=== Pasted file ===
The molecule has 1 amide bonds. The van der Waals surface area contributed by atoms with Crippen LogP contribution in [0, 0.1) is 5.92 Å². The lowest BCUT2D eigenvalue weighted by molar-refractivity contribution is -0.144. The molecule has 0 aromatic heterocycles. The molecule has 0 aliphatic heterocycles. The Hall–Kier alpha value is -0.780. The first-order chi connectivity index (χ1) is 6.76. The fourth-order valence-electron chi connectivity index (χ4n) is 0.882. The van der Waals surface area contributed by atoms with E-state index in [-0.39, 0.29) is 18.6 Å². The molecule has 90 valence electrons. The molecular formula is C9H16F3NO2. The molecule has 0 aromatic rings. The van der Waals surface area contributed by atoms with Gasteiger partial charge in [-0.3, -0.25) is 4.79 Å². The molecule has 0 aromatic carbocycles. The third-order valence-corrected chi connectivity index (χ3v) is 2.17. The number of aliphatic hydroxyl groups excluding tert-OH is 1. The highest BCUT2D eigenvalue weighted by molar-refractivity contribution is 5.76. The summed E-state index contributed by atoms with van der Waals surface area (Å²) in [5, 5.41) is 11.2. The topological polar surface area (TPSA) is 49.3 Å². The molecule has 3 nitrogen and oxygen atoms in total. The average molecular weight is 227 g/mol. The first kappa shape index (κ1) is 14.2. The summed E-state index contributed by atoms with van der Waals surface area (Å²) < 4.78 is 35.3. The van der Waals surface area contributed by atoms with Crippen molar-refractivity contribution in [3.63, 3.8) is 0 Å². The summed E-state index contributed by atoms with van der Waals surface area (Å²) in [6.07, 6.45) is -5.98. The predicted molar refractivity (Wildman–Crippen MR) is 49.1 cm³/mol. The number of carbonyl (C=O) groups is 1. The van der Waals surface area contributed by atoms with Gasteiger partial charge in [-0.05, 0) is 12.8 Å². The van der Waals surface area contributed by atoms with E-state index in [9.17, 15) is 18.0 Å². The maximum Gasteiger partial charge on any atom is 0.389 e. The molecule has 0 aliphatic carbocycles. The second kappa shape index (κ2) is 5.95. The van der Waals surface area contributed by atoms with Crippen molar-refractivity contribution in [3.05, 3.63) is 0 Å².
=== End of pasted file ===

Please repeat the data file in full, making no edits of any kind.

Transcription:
The molecule has 1 amide bonds. The van der Waals surface area contributed by atoms with Crippen LogP contribution in [0, 0.1) is 5.92 Å². The lowest BCUT2D eigenvalue weighted by molar-refractivity contribution is -0.144. The molecule has 0 aromatic heterocycles. The molecule has 0 aliphatic heterocycles. The Hall–Kier alpha value is -0.780. The first-order chi connectivity index (χ1) is 6.76. The fourth-order valence-electron chi connectivity index (χ4n) is 0.882. The van der Waals surface area contributed by atoms with E-state index in [-0.39, 0.29) is 18.6 Å². The molecule has 90 valence electrons. The molecular formula is C9H16F3NO2. The molecule has 0 aromatic rings. The van der Waals surface area contributed by atoms with Gasteiger partial charge in [-0.3, -0.25) is 4.79 Å². The molecule has 0 aromatic carbocycles. The third-order valence-corrected chi connectivity index (χ3v) is 2.17. The number of aliphatic hydroxyl groups excluding tert-OH is 1. The highest BCUT2D eigenvalue weighted by molar-refractivity contribution is 5.76. The summed E-state index contributed by atoms with van der Waals surface area (Å²) in [5, 5.41) is 11.2. The topological polar surface area (TPSA) is 49.3 Å². The molecule has 3 nitrogen and oxygen atoms in total. The average molecular weight is 227 g/mol. The first kappa shape index (κ1) is 14.2. The summed E-state index contributed by atoms with van der Waals surface area (Å²) < 4.78 is 35.3. The van der Waals surface area contributed by atoms with Crippen molar-refractivity contribution in [3.63, 3.8) is 0 Å². The summed E-state index contributed by atoms with van der Waals surface area (Å²) in [6.07, 6.45) is -5.98. The predicted molar refractivity (Wildman–Crippen MR) is 49.1 cm³/mol. The number of carbonyl (C=O) groups is 1. The van der Waals surface area contributed by atoms with Gasteiger partial charge in [-0.05, 0) is 12.8 Å². The van der Waals surface area contributed by atoms with E-state index in [9.17, 15) is 18.0 Å². The maximum Gasteiger partial charge on any atom is 0.389 e. The molecule has 0 aliphatic carbocycles. The second kappa shape index (κ2) is 5.95. The van der Waals surface area contributed by atoms with Crippen molar-refractivity contribution in [3.05, 3.63) is 0 Å².